Last year a TV show was aired in Norway under the title “Helene is checking in”. In the show we are following a woman called Helene when she is visiting six different institutions and stays there for five days. She is meeting people who for various reasons have ended up under someone else’s supervision or care. In prison, nursing homes and hospices for drug addicts. She is also checking in at a reception centre for asylum seekers.
I want to talk about the episode where she checks in to the reception centre for asylum seekers. When this was recorded in the end of 2015 it was in the middle of the enormous influx of refugees as a result of the civil war in Syria. Norway as a nation was struggling with how they were supposed to be able to accommodate everyone. In the episode we get an insight in how it is to live as an asylum seeker in Norway. We meet everything from toddlers to old people who all are waiting for their asylum application to be accepted, or in worst case declined.
This show was presenting the issue asylum seekers have to deal with on a daily basis. The reception centre is a big old building that was used as a psychiatric hospital in the beginning of the 20th century. The condition they lived under was horrible; it was so horrible that you wouldn’t want your verst enemy to live there. It then started a debate in the public sphere about the conditions of the reception centres in Norway. It made people start debate on how they as a nation could develop more reception centres for people who are forced to leave their country.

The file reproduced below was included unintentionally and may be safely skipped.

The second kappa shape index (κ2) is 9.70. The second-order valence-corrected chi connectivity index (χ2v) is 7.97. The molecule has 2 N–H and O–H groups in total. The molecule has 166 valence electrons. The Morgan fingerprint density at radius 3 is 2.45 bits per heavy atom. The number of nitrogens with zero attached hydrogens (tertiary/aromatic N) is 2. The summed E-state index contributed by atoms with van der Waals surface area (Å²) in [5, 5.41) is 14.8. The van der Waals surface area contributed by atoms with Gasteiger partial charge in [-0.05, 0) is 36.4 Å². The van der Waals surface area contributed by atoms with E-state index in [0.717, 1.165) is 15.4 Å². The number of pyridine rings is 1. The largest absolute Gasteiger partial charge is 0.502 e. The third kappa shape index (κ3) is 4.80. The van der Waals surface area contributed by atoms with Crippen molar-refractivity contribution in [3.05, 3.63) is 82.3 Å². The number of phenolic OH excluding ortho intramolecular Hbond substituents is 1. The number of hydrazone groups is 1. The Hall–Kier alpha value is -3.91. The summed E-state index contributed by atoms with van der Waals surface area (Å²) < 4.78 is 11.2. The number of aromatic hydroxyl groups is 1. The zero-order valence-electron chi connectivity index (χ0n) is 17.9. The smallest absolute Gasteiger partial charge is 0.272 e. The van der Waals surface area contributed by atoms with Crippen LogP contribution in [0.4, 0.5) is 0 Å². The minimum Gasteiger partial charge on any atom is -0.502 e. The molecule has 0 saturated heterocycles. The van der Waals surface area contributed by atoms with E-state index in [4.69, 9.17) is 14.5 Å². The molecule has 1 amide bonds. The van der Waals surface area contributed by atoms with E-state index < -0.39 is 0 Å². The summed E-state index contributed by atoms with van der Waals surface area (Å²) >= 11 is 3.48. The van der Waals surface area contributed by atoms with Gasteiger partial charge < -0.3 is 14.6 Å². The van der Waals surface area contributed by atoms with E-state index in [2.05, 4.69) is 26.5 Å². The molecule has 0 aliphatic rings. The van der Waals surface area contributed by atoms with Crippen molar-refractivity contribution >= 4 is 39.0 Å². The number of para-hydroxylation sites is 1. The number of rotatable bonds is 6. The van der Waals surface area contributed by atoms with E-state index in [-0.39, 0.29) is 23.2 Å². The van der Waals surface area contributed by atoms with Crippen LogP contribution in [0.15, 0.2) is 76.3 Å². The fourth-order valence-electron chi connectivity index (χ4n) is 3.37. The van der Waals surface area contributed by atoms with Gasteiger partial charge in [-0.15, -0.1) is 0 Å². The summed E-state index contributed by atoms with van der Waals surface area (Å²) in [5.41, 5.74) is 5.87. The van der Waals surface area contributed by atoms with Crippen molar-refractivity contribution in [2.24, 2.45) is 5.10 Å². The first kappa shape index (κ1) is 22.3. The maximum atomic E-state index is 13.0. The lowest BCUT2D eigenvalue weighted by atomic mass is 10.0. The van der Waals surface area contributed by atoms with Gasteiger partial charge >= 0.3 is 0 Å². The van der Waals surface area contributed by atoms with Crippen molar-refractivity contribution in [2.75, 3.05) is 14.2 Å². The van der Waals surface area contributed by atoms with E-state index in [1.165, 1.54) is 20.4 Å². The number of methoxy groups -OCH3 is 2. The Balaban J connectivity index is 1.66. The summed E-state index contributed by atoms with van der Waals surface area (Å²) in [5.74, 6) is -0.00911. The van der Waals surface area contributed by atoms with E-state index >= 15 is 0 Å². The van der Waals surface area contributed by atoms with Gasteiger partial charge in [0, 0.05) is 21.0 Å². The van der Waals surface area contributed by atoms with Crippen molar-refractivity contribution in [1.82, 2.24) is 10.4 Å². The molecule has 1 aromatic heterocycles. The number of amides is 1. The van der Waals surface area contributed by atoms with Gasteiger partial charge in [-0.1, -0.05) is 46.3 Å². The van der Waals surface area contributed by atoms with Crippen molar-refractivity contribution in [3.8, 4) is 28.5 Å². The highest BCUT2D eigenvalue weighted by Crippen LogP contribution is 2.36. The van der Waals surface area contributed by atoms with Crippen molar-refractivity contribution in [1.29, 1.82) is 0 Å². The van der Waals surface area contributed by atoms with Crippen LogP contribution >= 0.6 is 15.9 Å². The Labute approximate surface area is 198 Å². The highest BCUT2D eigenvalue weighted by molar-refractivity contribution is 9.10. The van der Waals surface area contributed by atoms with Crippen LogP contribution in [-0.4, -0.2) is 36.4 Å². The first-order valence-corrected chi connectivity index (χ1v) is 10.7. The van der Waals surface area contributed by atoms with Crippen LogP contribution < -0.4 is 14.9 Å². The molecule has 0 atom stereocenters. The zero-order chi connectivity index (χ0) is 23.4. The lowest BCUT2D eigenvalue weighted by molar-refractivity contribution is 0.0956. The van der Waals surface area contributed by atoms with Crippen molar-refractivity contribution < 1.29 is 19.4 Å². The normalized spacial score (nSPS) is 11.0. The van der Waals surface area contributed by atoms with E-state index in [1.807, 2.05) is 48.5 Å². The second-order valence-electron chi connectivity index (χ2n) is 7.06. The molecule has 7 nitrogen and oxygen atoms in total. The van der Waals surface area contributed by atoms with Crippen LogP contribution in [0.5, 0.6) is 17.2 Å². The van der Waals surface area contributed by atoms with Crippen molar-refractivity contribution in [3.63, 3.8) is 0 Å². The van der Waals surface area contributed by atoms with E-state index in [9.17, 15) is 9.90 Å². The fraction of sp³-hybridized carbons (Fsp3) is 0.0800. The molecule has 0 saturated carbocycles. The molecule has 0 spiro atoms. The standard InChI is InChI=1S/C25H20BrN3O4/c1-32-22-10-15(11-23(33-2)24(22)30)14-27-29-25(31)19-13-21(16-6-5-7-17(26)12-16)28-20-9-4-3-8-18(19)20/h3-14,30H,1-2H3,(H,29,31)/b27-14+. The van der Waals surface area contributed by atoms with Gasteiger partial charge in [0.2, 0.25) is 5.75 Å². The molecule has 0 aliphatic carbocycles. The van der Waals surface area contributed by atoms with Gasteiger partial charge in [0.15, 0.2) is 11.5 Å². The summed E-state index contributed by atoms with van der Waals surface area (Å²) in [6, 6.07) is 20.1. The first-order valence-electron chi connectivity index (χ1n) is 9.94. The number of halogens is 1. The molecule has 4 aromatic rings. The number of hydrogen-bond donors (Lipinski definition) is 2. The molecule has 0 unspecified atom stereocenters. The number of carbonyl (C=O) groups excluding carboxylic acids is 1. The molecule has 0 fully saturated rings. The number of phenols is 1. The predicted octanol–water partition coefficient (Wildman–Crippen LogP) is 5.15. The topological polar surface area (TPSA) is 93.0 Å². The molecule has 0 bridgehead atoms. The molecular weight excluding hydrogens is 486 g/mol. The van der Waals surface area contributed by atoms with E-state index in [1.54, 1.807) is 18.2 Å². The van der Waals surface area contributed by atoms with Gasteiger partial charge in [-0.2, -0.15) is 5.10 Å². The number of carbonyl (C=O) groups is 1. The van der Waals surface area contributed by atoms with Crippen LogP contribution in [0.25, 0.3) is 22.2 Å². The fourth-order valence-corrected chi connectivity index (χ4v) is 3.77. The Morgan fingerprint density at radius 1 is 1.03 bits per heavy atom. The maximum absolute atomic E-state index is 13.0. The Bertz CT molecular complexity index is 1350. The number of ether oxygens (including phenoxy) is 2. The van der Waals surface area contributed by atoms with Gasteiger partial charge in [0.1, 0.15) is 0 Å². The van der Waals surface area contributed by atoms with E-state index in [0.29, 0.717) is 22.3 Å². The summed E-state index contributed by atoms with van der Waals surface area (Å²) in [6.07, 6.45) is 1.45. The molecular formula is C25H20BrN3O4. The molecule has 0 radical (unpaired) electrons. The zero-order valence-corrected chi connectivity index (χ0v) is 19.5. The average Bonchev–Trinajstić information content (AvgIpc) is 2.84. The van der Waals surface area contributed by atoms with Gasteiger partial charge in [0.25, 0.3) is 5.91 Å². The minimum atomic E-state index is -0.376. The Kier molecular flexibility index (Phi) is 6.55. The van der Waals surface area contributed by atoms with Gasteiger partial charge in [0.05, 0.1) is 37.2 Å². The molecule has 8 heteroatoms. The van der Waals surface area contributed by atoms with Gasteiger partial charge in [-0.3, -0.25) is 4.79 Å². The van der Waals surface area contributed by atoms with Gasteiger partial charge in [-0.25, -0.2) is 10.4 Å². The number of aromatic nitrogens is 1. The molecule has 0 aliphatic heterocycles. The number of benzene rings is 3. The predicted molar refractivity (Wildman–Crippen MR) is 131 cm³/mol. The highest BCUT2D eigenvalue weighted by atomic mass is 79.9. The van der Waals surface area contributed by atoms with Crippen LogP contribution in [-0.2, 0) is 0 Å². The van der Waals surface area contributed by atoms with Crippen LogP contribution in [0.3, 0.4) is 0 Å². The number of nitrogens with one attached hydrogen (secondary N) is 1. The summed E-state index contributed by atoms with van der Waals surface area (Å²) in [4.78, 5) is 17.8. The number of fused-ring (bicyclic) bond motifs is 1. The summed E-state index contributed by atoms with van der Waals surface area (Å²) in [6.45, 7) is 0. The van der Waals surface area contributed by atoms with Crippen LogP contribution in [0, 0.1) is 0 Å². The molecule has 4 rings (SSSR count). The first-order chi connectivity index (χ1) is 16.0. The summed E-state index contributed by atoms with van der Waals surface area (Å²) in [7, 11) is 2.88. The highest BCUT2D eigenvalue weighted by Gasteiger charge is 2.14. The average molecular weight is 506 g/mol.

It also started a debate on the refugee crisis in the country and how Norway would decline applications where people was unable to live in their own country because of a danger for their own safety. It showed how the police (if the application was declined) could come and drag them out of their bed and on to a plane straight back to where they came from. It gave the refugees a face, and more people in Norway started to understand what the refugees actually where dealing with. It created a big and really important debate in the public sphere. This was something almost everyone was talking about in online discussion forums, in their private homes and on TV.
The TV show started as a journalistic experiment but turned out to be so much more.